Agrees Mridul Arora, vice-president at SAIF Partners, “Lending is currently dominated by banks. However, the SME (small and medium enterprises) space is underpenetrated and given the demand perspective, a company like Capital Float has a huge potential.” Arora says online lending business makes economic sense too and counts Capital Float’s access to proprietary data from e-commerce companies as one of its strength.

Rishyasringa says the company started focusing on e-commerce as the sector was buzzing and banks failed to see the opportunity. Today, there are several thousand manufacturers who either sell directly to e-commerce portals or they sell on marketplaces. Capital Float tied up with Flipkart, Snapdeal and Myntra to meet their vendors and understand their requirements. Soon, the company realized that these small businesses were unable to grow because of working capital challenges. Today, Capital Float works with most e-commerce marketplaces and is also a part of Snapdeal’s Capital Assist, a service to provide capital assistance to small sellers.

“When we started digging into entrepreneur finance in India, the scale of the problem was staggering. Today, there is about $140 billion of formal debt provided to SMEs by banks and NBFCs but the unmet need is another $200 billion,” says Rishyasringa, who worked with consulting firms in India and in New York in the financial services and technology space before founding Capital Float

Rishyasringa calls it the “missing middle problem” that he and his partner are trying to solve in the country. “If you are a large or a mid-size corporate, banks will line up outside your door. If you are a rural farmer or artisan, the MFIs will queue up to lend you, but if you are in this missing middleRs.50 lakh to Rs.20 crore turnover range, then there are not many options available,” he explains.

Today, India has more than 30 million registered SMEs and about 35% of these are ineligible to receive any financing from banks or NBFCs. “They look at your financial statement and bank statement but there is lot more which can make these companies underwritable,” says Hinduja.

The idea to start Capital Float struck the duo during their second year at Stanford after brainstorming sessions with their professor and mentor Baba Shiv. “Nearly 10 ideas were shot down before Capital Float was conceptualized,” said Shiv, a director at the Strategic Marketing Management Executive Program at Stanford and an adviser on the board of several companies, including Capital Float. Shiv recalls how the two friends were close to developing something in the taxi services space when they discovered firms operating similar businesses.

The company today takes seven to ten days to approve a loan, which it hopes to bring down to three to five days soon. Companies such as Kabbage take only seven minutes to approve a loan in the US. However, Hinduja does not believe that a company in India can get there because of the risk involved and the lack of data available around a start-up or an entrepreneur.

To be sure, Capital Float is not the only firm in this business. It faces competition, albeit from smaller companies, such as Capital First, NeoGrowth Credit Pvt. Ltd and SMEcorner.in. A lean operation, Capital Float employees 30 people.

The company’s progress is hardly a surprise given the teamwork and similar passions of its founders. For a start, both swear by Jeff Bezos’s biography The Everything Storeas a life changing book. “We can relate to the book at professional and personal levels,” they say. Both want to get into politics at some point. “We want to solve the policy issues and see ourselves in some policymaking roles. We left the (Silicon) Valley and came to India to solve some of the problems people here face,” says Rishyasringa.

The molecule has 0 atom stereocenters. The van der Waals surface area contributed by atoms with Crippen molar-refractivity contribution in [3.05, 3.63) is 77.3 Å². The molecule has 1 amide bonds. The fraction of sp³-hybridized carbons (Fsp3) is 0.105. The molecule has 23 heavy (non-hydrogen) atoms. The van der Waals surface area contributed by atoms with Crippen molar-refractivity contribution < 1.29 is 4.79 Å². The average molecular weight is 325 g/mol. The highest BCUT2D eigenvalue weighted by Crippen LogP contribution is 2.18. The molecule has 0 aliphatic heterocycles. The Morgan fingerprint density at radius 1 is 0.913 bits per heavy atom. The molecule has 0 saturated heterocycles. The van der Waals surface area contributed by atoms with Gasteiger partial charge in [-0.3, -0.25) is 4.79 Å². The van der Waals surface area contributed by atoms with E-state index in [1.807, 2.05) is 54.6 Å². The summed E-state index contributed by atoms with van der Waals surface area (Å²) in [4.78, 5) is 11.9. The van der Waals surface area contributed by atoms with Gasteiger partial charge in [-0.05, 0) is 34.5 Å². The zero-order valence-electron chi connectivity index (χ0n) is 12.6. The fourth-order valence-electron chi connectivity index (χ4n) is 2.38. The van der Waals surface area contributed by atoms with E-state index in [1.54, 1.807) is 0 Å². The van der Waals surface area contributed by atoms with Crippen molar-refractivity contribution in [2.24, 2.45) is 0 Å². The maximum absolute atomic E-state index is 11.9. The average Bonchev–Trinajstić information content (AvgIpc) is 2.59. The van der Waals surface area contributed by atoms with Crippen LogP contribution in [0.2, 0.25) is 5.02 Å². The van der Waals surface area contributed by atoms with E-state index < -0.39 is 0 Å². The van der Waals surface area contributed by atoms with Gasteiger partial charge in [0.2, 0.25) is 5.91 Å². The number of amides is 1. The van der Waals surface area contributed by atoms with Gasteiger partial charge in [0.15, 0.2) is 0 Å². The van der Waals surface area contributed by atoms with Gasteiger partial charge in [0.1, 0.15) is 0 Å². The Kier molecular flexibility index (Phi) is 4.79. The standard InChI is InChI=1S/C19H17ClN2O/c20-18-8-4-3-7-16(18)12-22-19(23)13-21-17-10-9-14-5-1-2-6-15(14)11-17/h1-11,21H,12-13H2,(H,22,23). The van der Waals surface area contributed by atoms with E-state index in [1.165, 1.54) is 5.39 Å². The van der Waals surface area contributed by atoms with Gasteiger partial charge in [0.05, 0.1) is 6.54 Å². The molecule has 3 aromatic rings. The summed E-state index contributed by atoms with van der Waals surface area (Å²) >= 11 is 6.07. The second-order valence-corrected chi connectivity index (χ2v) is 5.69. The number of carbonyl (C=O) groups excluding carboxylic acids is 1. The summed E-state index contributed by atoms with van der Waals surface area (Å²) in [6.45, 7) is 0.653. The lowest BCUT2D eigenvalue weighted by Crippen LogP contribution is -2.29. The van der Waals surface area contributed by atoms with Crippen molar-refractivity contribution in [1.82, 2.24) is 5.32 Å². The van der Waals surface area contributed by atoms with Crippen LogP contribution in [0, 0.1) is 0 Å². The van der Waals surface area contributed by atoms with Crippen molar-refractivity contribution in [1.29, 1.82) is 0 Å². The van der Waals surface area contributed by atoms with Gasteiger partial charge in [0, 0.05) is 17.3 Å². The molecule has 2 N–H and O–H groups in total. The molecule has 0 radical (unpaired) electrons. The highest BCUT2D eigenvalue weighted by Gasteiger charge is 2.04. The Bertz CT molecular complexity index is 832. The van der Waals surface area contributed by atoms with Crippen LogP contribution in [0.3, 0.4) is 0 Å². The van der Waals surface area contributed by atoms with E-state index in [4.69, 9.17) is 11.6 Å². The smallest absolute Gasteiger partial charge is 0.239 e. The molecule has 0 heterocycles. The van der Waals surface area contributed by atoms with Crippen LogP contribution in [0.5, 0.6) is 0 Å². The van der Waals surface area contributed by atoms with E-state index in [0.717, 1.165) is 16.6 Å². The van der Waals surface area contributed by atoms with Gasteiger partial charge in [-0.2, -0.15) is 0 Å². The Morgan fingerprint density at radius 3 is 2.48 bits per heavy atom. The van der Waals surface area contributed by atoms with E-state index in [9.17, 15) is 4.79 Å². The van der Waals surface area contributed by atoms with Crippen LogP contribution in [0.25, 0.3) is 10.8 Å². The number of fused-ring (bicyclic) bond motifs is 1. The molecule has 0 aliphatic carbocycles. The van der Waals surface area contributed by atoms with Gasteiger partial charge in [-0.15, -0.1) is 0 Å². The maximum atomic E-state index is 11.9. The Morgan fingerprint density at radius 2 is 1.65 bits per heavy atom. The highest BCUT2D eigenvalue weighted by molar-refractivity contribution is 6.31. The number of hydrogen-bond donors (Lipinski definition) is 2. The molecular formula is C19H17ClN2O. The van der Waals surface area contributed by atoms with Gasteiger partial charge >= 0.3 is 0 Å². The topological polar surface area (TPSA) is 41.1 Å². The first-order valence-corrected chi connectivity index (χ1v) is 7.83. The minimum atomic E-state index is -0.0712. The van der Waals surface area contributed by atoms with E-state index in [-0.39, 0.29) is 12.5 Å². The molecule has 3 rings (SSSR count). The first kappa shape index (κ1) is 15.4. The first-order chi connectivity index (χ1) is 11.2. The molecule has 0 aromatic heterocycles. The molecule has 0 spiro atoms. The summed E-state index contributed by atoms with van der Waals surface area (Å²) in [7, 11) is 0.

Between table tennis matches at their Bellary Road office in Bengaluru, the founders plan to make Capital Float similar to OnDeck Capital (scheduled to go public this month) or the San Francisco-based Lending Club which is all set to raise about $900 million in its initial public offering. The company is scheduled to begin trading on the New York Stock Exchange this week.

These companies not just provide short-term financing but also offer a lending platform to introduce investors and institutions to the ones raising money. “Right now, we are trying to prove to the market that we know how to lend money and we know where our mouth is but we are very quickly starting to convert ourselves into a platform and the pilots have already begun,” said Hinduja.

The question is, how long can the online money lending companies avoid competition from banks? “We are now competing with some of the banks that have realized that e-commerce is becoming an area where they need to get expertise,” says Hinduja.

Among established banks that recognize the trend are Yes Bank Ltd and HDFC Bank Ltd. Both lenders did not comment for the story.

“Companies like Capital Float will not be able to compete with banks at the pricing level whenever they jump into the game. But if these companies execute better and faster they can create a platform to work with banks,” says SAIF’s Arora.

News piece sourced from Livemint. Read the full piece here.

Oct 24, 2018

Card image cap
All You Need To Know About Unsecured Business Loan for Traders

It takes money to make money.” We often hear this adage in the business world, and it does hold true. Even so, maintaining adequate cash reserves to meet the fixed and variable costs can be a real challenge, especially for start-ups and small businesses.

Most of the small and medium enterprises (SMEs) initiate operations with a low level of funds while simultaneously facing competition from established players and dealing with the challenges of seasonal cycles. Consequently, they may not be able to generate the estimated sales volumes.

Even if a venture is performing as per expectations, it may need to make additional investments to hire qualified experts, adopt new technologies and maintain larger stocks of materials/inventory for sustained progress. With experience, SMEs know that a cash cushion is necessary for both survival and growth. An Unsecured Business loan for Traders best offers this advantage.